Archive for September, 2012

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LAKE R▲DIO and “Witch House”

Even after a little research, I’m not sure exactly what qualifies music for the “witch house” genre, other than often including triangles in names. But I’ve now come across two things I like that are apparently in that genre. I probably would not have given them a chance had I heard the genre name before I heard the music.

The more recent of these two discoveries is Lake Radio. Lake Radio is Caden Moore, and I came across his album Dream House while looking for interesting free music at one night.

Here are a few other albums on the same label, all of them worth a listen. Musical styles vary, and they are all either free or pay-what-you-want:

I also recommend these two sampler albums, which include songs by the artists listed above and others (some of which may well deserve to be mentioned specifically as well–I’m still making my way through them):

I mentioned that I’ve come across two so-called witch house musicians that I like. The other is an Australian who goes by Horse Macgyver (and who has in the past been known as ///▲▲▲\\\ and _v_o_i_d_).

I don’t know of an official download source for Horse Macgyver’s music. (The Bandcamp page seems to be broken as of this writing.) But you should be able to find something if you search for Horse Macgyver Void EP.

Here’s a sample (Youtube link) that might help you decide whether it’s something that would appeal to you.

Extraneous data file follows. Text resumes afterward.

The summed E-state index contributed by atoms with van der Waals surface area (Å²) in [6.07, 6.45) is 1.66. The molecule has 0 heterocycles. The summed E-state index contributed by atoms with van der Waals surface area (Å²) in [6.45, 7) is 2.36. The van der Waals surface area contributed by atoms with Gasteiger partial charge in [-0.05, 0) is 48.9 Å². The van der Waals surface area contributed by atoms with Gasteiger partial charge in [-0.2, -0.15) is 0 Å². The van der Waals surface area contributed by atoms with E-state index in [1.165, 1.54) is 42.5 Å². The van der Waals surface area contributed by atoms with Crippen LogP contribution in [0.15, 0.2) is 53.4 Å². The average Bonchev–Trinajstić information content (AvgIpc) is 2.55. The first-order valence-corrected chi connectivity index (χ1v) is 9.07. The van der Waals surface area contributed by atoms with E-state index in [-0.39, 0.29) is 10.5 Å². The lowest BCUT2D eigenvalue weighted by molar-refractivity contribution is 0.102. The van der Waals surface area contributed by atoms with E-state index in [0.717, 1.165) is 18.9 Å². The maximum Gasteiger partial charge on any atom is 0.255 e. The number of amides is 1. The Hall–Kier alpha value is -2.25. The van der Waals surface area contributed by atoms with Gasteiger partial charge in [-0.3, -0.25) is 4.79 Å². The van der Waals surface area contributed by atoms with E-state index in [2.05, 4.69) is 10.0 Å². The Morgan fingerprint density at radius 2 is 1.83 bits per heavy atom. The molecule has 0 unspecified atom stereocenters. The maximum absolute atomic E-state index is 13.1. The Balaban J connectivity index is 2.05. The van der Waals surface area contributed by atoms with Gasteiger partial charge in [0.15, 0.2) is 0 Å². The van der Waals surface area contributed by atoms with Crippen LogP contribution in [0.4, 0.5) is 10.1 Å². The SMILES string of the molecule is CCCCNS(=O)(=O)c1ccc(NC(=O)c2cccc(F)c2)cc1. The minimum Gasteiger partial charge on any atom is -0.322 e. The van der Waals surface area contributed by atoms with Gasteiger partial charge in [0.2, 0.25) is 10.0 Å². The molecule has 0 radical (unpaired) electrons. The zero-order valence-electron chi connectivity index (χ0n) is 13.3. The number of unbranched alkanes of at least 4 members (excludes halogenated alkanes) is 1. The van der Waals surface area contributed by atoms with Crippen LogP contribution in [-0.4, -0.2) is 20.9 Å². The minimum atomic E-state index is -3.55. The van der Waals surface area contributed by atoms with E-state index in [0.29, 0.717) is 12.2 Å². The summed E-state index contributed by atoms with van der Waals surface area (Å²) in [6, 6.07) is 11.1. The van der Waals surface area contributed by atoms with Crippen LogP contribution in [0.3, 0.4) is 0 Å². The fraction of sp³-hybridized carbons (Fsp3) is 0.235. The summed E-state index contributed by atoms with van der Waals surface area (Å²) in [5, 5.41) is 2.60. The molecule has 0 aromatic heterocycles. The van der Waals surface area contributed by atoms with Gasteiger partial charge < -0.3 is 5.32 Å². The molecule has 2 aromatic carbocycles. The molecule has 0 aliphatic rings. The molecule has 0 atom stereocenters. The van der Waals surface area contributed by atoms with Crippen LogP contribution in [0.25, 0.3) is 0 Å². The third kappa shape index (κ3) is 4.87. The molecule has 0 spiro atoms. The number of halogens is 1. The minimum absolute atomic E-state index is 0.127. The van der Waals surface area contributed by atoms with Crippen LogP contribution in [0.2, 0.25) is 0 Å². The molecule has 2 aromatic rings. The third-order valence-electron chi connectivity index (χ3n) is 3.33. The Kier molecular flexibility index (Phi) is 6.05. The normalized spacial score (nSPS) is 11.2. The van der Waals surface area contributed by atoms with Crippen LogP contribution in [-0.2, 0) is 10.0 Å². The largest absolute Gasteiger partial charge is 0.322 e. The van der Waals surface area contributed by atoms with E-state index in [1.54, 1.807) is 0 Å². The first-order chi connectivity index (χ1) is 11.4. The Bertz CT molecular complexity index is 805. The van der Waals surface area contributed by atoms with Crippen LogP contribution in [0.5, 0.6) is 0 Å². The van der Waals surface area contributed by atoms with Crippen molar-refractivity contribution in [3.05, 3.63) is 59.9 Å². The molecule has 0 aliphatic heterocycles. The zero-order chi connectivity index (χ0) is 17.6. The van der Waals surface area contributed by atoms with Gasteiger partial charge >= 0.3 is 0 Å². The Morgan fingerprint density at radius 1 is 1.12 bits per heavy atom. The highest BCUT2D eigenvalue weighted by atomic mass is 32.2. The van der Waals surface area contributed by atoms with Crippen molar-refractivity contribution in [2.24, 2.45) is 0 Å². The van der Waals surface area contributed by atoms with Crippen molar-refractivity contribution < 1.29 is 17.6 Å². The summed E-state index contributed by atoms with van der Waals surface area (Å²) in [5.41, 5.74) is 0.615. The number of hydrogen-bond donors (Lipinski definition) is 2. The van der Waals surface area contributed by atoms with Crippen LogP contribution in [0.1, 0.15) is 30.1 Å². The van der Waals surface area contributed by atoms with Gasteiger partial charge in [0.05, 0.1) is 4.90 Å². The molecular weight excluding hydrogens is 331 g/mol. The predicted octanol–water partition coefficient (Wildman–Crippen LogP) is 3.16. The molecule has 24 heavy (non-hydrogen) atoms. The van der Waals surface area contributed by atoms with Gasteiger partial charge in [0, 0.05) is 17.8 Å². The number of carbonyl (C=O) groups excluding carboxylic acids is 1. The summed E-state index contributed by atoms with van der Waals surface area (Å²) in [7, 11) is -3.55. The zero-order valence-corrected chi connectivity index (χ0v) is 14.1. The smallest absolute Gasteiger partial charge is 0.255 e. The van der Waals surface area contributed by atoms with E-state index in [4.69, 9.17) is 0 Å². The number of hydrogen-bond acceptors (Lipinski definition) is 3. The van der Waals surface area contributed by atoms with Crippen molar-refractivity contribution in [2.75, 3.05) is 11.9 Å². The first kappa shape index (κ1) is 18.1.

ICO and Fumito Ueda

ICO is a video game that delivers an experience unmatched by any other game that I’ve come across before or since. It was designed and directed by Fumito Ueda, whose team went on to also create Shadow of the Colossus.

Ueda’s design philosophy is evident in his work:

I was attracted, not by the idea of playing within a well-constructed set of rules, but by the idea of playing, experiencing, and adventuring within a real world. As a child, what appealed to me more than “the fun of playing games” was the emotion conveyed by the works I experienced, and the way these works brought their worlds to life.1

In creating ICO, Ueda was inspired by Eric Chahi’s Another World (also known as Out of This World and Outer World), as well as by the work of Italian painter Giorgio de Chirico.

Ueda himself painted the cover art for ICO:

As is often the case with Japanese video games, the North American release had different cover art that was egregiously inferior. I won’t bother including a picture. What I’ll instead include for comparison is “Mystery and Melancholy of a Street” by Giorgio de Chirico:

ICO and Shadow of the Colossus were originally released for Playstation 2, but they have also been graphically enhanced and released together for PS3 as The ICO and Shadow of the Colossus Collection. It’s a high-quality re-release.

Others at Sony in Japan expanded on Ueda’s original cover art for ICO to create this image, which is used in the title screen for The ICO and Shadow of the Colossus Collection (click to enlarge):

I bought a PS3 myself in late 2011 in anticipation of the impending release of Team ICO’s third game, The Last Guardian. There seem to have been a lot of problems with the development of that game, but I still hope to see it eventually. Fortunately, other games (such as Demon’s Souls and Dark Souls) make the PS3 worth owning in the meantime.

In an interview for, Peter Molyneux (creator of Populous and other games) described ICO as follows:

Mystery was part of its mechanic, it didn’t have real power-ups or anything. It was genius and it still remains a work of genius.

If I made something like ICO, I’d be very happy to die.

1 I don’t know the source of this quote. if you do, please let me know.